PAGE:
I've always been drawing, as long as I can remember. Again - and not to brag, haha - but coming from Oaxaca is a big factor in my artistic development. There is an important graphic tradition in Oaxaca, in print, lithography, etching and metalwork. When I decided I wanted to be an artist I knew I had to build a portfolio, and that's how I began working with graphic techniques. I began mixing photography, drawing, and lithography, printing photographs and drawing over them and combining them in all sorts of ways. 3D was also a means to combine photography and drawing: it's like drawing reality, and the way you can play with light makes it so you really feel like you are building other universes.
A project I've been planning for a while is building prehispanic Peruvian whistles, huacos, which typically comprise two chambers connected through a tube and which make different whistling sounds when they are filled with water as the compressed air moves from one chamber to the other. It's a beautiful object: not only is it mechanical but also organic and loaded with symbolism of earth and water and fire. Learning 3D was important for me in order to build and model these artefacts and to be able to print out a mold to make lots of these whistles in ceramic. I thought that by learning Blender I'd be able to pull it off, but by the end of the workshop that I'd taken specifically to 3D print I realized that Blender isn't for that. It's was like, no mames, this is such a mindfuck! But for printing and whatnot you really need to be precise down to the last millimeter, and Blender is far too organic for that. So that’s still something to work on!
You and Baptiste have recently been playing a lot as Jolotl. How did that collaboration come about?
Baptiste and I always wanted to make a bit more of a "lighter" project, something less "mental" since our respective projects are so mind-consuming for us. Jolotl is a very personal project - in fact, we conceived it as a surprise for our guests at our wedding! At first we really wanted to make something a bit more R&B and cumbia with some Memphis sound, and for me it was also an opportunity to really sing.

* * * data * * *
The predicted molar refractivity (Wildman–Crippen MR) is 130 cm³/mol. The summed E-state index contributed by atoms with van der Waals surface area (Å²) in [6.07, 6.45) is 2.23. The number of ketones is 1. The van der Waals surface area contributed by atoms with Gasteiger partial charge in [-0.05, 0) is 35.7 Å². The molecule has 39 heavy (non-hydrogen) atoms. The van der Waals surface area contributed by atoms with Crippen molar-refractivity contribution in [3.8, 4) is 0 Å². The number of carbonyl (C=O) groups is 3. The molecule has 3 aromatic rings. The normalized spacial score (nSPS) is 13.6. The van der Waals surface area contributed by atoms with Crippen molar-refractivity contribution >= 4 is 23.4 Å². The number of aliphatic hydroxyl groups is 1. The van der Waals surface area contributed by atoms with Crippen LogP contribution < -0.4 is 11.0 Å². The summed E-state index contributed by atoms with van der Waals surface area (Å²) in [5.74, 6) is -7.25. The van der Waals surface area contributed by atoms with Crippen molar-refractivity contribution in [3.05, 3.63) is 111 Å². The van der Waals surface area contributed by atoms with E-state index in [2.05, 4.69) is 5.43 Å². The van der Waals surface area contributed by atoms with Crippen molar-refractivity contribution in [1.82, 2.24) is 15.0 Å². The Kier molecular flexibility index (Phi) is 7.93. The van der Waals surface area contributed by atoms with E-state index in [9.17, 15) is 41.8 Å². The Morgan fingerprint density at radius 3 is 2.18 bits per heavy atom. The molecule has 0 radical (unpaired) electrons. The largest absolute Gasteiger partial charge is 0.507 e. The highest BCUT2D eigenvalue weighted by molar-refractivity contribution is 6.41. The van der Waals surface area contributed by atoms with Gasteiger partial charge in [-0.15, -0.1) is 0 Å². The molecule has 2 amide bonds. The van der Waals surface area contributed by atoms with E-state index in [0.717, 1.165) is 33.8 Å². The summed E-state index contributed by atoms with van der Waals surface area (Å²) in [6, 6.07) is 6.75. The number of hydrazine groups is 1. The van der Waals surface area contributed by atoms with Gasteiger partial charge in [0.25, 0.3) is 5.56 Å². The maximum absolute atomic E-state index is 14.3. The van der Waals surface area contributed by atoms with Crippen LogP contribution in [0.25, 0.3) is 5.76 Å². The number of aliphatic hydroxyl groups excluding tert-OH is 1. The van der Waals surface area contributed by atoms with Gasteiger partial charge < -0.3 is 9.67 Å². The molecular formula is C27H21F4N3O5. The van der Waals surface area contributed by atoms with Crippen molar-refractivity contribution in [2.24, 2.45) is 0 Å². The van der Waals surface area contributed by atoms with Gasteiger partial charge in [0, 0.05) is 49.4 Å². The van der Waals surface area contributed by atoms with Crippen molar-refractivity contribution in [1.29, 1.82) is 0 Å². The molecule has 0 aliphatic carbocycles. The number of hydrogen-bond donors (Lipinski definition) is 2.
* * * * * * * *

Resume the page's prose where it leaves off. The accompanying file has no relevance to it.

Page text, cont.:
What projects are in store for you at the moment? Any releases? A new edition of Nazcas Festival?
Ah, Nazcas Festival! That was a very ambitious project. I’m not sure either me or Juliette (Romero, Poxcat Collective and Salon Mirage) will do it again: while it was an important learning experience, it was an energy and time-consuming one. I learned a lot about organizing things, negotiating and being taken seriously. Juliette has an amazing approach, and she is an active, steadfast player in the creation of spaces for artists where we can thrive and survive.
Nonlocal Research is planning on releasing Vocamorfosis on CD. My music has also appeared on compilations, notably Flux on Stereoeditions (Marseille) which was all sound pieces by women sound artists, and more recently on a compilation by Fruits along friends like Loto Retina and Flavien Berger.
In June I'll be making a piece for Rinse Radio. Baptiste and I have also been talking to Promesses, who released Apulati's first cassette, about a Jolotl release in the near future. There's also a possibility of a solo release on Errata, where Apulati Bien just released a cassette with recordings from the Resonancia Solaire exhibition. I'll be playing at the Festival Milieux, also organized by Promesses, and perhaps in Lille soon for a gig set up by Fruits.
Playing live is still a relatively new thing for me but it's getting easier, though I still get the shakes and feel my skin get super hot when I start! But whatever, it all goes away once you remember why you're there and why you're doing what you're doing, and it's only when you start enjoying yourself that other people can enjoy the experience too. It's not the same to see someone all [mimics a stiff musician with a grunt] and I feel like my first shows were a bit like that. But again, I learned a lot about performing at Villa Arson - and really, the biggest thing for me has been to lose the fear of using my voice. To me, the voice is a powerful thing, and it's not something I want fear to have control over. So YOLO, I guess. Un gran YOLO.